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  Lección Noventa y ocho (98)
  1 The neuter article lo, which is very frequently used in Spanish has no exact equivalent in English.
However, it is very easy, by comparing a few examples, to get a very precise idea of it.
We find it especially before adjectives and participles used as nouns to express a quality, an acceptation that we can render in English by :
What is (adj.) in (or about, etc..) ;
or sometimes by a noun :
lo cierto, what is certain (is...) ;
lo malo de este negocio
: what is bad in this business (is...) ;
lo difícil del caso es que : what is difficult in the circumstance is that;
Io general, what is general, the generality;
por lo general, in general, generally;
lo mío : what belongs to me;
hay que devolver a cada uno lo suyo : one must give back to everyone what belongs to him;
lo de Juan : what belongs to John;
lo dicho : what has been said.

Before a relative, we shall translate it by what;
lo que hay : what there is;
lo que dices : what you say.

Let us remember a few phrases :
a lo más, a lo sumo, at the most;
por lo menos, at least;
a lo mejor, as well, perhaps indeed;
a lo más tarde : at the latest;
en lo sucesivo : in the future, henceforward,

Lo may also correspond to : how, in :
lo mal que trabajas, how badly [that] you work.
No sabes lo cansada que estoy : you don i know how tired (femin.) I am.
  2 ¿Cuál? — Which?
¿Cuáles? (plur.).
— You must keep in mind that cuál? and cuáles? are never followed by a noun :
¿cuáles el tuyo? Which is yours?
— Before a noun, it is replaced by qué, invariable :
¿Qué libro es tuyo? Which book is yours?
¿Qué platos escogió usted? Which dishes did you choose?
  3 Diminutives and augmentatives.
— The most current way of forming diminutives is to replace the final o or a by the suffixes -ito, -ita, -illo, -illa.
But one must be cautious, because there are many irregularities especially when the word ends in e, or a consonant:
the suffix is then : -(e) cito, -(e) cillo :
Thus : un puertecito (puerto), a little port;
un rinconcito (rincón), a little comer;
un airecillo (aire) a little breath of air;
un cafecito (café), a little café;
un pececito (pez), a little fish;
una cancioncita (canción) : a little song.

The most current, augmentatives are :
ón, ona, and, azo, aza :
un hombrón, a big man;
una casona, a big house;
un perrazo (perro), a big dog;
unas manazas (mano), big hands, etc...

Other suffixes of the same kind :
un hombrote : a poor fellow;
una mujeruca, an ugly little woman;
una casucha (casa) : a hut of a house;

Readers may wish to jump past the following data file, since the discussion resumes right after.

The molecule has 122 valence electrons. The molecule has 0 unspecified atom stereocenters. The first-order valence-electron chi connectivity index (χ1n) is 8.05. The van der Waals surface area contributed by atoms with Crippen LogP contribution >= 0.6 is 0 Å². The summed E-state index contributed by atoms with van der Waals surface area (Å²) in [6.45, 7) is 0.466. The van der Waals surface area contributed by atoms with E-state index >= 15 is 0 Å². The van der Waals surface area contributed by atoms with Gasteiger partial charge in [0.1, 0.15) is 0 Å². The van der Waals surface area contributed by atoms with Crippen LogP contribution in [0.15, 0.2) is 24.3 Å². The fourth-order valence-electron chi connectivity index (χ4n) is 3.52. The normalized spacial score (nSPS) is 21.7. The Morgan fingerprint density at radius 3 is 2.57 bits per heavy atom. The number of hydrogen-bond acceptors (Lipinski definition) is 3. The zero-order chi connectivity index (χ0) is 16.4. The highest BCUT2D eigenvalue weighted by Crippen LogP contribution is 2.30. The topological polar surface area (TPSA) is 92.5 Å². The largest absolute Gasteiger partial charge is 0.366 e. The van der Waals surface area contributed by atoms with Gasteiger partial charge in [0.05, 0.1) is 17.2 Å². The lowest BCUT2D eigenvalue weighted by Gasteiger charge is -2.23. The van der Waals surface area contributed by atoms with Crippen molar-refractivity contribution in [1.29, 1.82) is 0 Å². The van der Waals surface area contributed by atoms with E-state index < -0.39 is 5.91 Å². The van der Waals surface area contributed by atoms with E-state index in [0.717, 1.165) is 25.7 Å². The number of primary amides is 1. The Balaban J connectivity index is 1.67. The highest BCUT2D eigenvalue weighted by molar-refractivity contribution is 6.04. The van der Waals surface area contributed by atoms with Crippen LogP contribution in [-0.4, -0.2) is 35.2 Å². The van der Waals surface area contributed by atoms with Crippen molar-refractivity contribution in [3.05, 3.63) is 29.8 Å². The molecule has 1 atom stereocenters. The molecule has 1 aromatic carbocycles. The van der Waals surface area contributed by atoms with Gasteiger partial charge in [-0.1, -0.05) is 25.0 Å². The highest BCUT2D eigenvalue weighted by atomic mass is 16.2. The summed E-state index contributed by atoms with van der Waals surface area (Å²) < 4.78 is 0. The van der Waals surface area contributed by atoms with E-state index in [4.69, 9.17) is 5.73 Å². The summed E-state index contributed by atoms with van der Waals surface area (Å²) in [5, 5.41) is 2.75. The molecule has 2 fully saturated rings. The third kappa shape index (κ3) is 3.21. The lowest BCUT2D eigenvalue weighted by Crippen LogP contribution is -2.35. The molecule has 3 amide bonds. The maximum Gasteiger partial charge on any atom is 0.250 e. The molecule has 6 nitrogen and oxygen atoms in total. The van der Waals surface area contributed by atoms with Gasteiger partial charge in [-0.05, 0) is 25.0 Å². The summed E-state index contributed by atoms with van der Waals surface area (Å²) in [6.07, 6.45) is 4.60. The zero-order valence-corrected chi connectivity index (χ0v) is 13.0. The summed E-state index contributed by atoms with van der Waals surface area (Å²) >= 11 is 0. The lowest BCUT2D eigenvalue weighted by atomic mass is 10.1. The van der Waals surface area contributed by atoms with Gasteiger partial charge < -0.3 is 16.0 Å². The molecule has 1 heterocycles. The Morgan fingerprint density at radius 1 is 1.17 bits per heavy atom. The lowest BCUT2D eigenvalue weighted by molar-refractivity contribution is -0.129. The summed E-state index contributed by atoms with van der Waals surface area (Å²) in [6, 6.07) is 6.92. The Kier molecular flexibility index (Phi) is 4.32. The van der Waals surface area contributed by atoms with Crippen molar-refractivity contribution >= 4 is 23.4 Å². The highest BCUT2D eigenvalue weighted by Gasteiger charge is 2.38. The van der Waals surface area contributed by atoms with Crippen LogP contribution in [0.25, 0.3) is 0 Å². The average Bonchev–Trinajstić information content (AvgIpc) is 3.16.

un corpachón (cuerpo) : an unshapely body..., etc.
  4 A stroke of... : golpe;
dar golpes : to give blows.
But Spanish has two appropriate suffixes (azo and ada) which are added to the name of the instrument or object used for striking.
Azo is used for a smiting blow :
un martillazo (martillo), a stroke of the hammer;
un sablazo (sable), sabre-stroke;
un puñetazo (puño), a blow of the fist;
un zarpazo (zarpa) : a scratch.
Ada is used for a thrusting blow :
una cuchillada (cuchillo) : a stab;
una estocada (estoque), sword-thrust;
una lanzada (lanza) : lance-thrust;
una patada (pata), kick (of animal).

This rule is general, but not absolute; so, as with the diminutives, it must be applied cautiously, and checked.
We have also : una paliza (palo) a cudgeling;
un puntapié : a (mans) kick.
  5 El verano.
— Amanece temprano y anochece tarde; los días son largos y calurosos.
Es la época de las grandes faenas del campo :
se siega el heno, se cosecha el trigo, la cebada, y más tarde el maíz.
Como llueve poco, se secan los arroyos y las fuentes.
Pero a veces después de un día de calor sofocante o de bochorno, viene alguna tormenta :
relampaguea y truena, cae la lluvia a cántaros y menos mal si no graniza,
porque el granizo hace mucho daño en las cosechas.
Maduran las primeras frutas : las cerezas, las ciruelas, las manzanas, las peras, los melocotones y albaricoques.
— Day comes early and night comes late; days are long and hot.
It is the period of the great works of the country;
people mow the hay, reap the wheat, oats, and a little later, Indian corn.
As it rains little, the brooks and springs get dry.
But sometimes after a day of sweltering heat or sultry weather, a storm comes;
there are lightnings, it thunders, it rans heavily [at mugs], and it's lucky [less bad] if it does not hail,
for the hail does much harm to the crops.
The early fruit ripen : cherries, plums, apples, pears, peaches and apricots.
  Amanecer : to dawn, be day;
anochecer, to fall (night);
al amanecer : at daybreak;
al anochecer : at nightfall;
cuando cierra la noche : liter. : when the night is shut (as with a curtain) : when the night is dark.
Relampaguear : to flash (lightning) ; un relámpago : a flash of lightning.
Tronar : to thunder;
el trueno, thunder; el rayo, thunderbolt;
un pararrayos : a lightning-rod;
un rayo de sol : a sun-ray, -beam;
el radio de un círculo : the radius of a circle.